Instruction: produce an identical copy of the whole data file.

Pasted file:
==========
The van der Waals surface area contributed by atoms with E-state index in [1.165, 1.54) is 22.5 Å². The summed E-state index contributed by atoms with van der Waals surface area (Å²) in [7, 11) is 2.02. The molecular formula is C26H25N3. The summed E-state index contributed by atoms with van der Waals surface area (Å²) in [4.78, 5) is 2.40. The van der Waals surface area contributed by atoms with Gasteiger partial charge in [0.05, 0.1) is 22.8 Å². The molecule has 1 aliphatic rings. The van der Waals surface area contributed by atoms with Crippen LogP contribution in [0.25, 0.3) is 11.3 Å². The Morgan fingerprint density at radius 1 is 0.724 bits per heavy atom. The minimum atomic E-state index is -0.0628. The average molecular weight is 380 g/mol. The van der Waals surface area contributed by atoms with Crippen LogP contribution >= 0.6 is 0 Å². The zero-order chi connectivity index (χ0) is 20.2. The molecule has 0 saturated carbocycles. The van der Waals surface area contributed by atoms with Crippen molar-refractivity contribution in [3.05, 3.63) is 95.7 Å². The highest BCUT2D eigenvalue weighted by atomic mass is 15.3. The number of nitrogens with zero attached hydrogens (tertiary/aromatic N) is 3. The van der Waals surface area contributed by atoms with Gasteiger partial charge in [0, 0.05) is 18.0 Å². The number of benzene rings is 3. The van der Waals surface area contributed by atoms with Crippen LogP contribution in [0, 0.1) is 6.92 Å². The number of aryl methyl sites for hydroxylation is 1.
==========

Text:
The van der Waals surface area contributed by atoms with E-state index in [1.165, 1.54) is 22.5 Å². The summed E-state index contributed by atoms with van der Waals surface area (Å²) in [7, 11) is 2.02. The molecular formula is C26H25N3. The summed E-state index contributed by atoms with van der Waals surface area (Å²) in [4.78, 5) is 2.40. The van der Waals surface area contributed by atoms with Gasteiger partial charge in [0.05, 0.1) is 22.8 Å². The molecule has 1 aliphatic rings. The van der Waals surface area contributed by atoms with Crippen LogP contribution in [0.25, 0.3) is 11.3 Å². The Morgan fingerprint density at radius 1 is 0.724 bits per heavy atom. The minimum atomic E-state index is -0.0628. The average molecular weight is 380 g/mol. The van der Waals surface area contributed by atoms with Crippen LogP contribution >= 0.6 is 0 Å². The zero-order chi connectivity index (χ0) is 20.2. The molecule has 0 saturated carbocycles. The van der Waals surface area contributed by atoms with Crippen molar-refractivity contribution in [3.05, 3.63) is 95.7 Å². The highest BCUT2D eigenvalue weighted by atomic mass is 15.3. The number of nitrogens with zero attached hydrogens (tertiary/aromatic N) is 3. The van der Waals surface area contributed by atoms with Gasteiger partial charge in [0, 0.05) is 18.0 Å². The number of benzene rings is 3. The van der Waals surface area contributed by atoms with Crippen LogP contribution in [0, 0.1) is 6.92 Å². The number of aryl methyl sites for hydroxylation is 1.